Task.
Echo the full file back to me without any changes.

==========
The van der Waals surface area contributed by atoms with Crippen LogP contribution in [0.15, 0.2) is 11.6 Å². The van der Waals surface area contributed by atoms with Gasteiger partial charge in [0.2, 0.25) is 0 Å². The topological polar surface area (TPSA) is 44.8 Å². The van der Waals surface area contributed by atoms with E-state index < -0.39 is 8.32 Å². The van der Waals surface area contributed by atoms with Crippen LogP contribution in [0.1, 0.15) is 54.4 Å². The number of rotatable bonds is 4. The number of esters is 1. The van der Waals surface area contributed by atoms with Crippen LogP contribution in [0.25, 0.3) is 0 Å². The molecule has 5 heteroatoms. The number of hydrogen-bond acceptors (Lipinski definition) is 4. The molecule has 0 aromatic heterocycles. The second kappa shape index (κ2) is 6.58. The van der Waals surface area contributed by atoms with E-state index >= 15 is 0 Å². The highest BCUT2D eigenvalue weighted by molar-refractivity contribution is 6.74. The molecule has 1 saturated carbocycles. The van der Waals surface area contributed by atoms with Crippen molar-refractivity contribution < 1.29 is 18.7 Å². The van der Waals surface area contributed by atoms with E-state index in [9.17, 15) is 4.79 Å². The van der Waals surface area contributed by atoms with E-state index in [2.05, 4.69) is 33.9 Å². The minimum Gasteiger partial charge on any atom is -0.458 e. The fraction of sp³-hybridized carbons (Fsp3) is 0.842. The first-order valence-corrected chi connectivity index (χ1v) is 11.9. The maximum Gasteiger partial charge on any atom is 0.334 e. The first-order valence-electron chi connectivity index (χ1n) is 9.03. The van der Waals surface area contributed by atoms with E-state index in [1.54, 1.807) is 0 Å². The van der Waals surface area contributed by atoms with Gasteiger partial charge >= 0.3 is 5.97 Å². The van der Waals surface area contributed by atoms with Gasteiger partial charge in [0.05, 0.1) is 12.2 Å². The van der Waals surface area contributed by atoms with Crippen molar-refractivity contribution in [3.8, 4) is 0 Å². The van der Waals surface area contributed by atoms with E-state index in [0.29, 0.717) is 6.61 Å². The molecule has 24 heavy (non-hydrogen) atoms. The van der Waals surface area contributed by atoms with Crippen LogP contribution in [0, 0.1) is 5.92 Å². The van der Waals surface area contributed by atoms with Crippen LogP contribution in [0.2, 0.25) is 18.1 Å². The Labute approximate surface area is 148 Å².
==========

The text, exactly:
The van der Waals surface area contributed by atoms with Crippen LogP contribution in [0.15, 0.2) is 11.6 Å². The van der Waals surface area contributed by atoms with Gasteiger partial charge in [0.2, 0.25) is 0 Å². The topological polar surface area (TPSA) is 44.8 Å². The van der Waals surface area contributed by atoms with E-state index < -0.39 is 8.32 Å². The van der Waals surface area contributed by atoms with Crippen LogP contribution in [0.1, 0.15) is 54.4 Å². The number of rotatable bonds is 4. The number of esters is 1. The van der Waals surface area contributed by atoms with Crippen LogP contribution in [0.25, 0.3) is 0 Å². The molecule has 5 heteroatoms. The number of hydrogen-bond acceptors (Lipinski definition) is 4. The molecule has 0 aromatic heterocycles. The second kappa shape index (κ2) is 6.58. The van der Waals surface area contributed by atoms with E-state index >= 15 is 0 Å². The highest BCUT2D eigenvalue weighted by molar-refractivity contribution is 6.74. The molecule has 1 saturated carbocycles. The van der Waals surface area contributed by atoms with Crippen molar-refractivity contribution < 1.29 is 18.7 Å². The van der Waals surface area contributed by atoms with E-state index in [9.17, 15) is 4.79 Å². The van der Waals surface area contributed by atoms with E-state index in [2.05, 4.69) is 33.9 Å². The minimum Gasteiger partial charge on any atom is -0.458 e. The fraction of sp³-hybridized carbons (Fsp3) is 0.842. The first-order valence-corrected chi connectivity index (χ1v) is 11.9. The maximum Gasteiger partial charge on any atom is 0.334 e. The first-order valence-electron chi connectivity index (χ1n) is 9.03. The van der Waals surface area contributed by atoms with E-state index in [1.54, 1.807) is 0 Å². The van der Waals surface area contributed by atoms with Gasteiger partial charge >= 0.3 is 5.97 Å². The van der Waals surface area contributed by atoms with Gasteiger partial charge in [0.05, 0.1) is 12.2 Å². The van der Waals surface area contributed by atoms with Crippen molar-refractivity contribution in [3.8, 4) is 0 Å². The van der Waals surface area contributed by atoms with E-state index in [0.29, 0.717) is 6.61 Å². The molecule has 24 heavy (non-hydrogen) atoms. The van der Waals surface area contributed by atoms with Crippen LogP contribution in [0, 0.1) is 5.92 Å². The van der Waals surface area contributed by atoms with Crippen LogP contribution in [0.2, 0.25) is 18.1 Å². The Labute approximate surface area is 148 Å².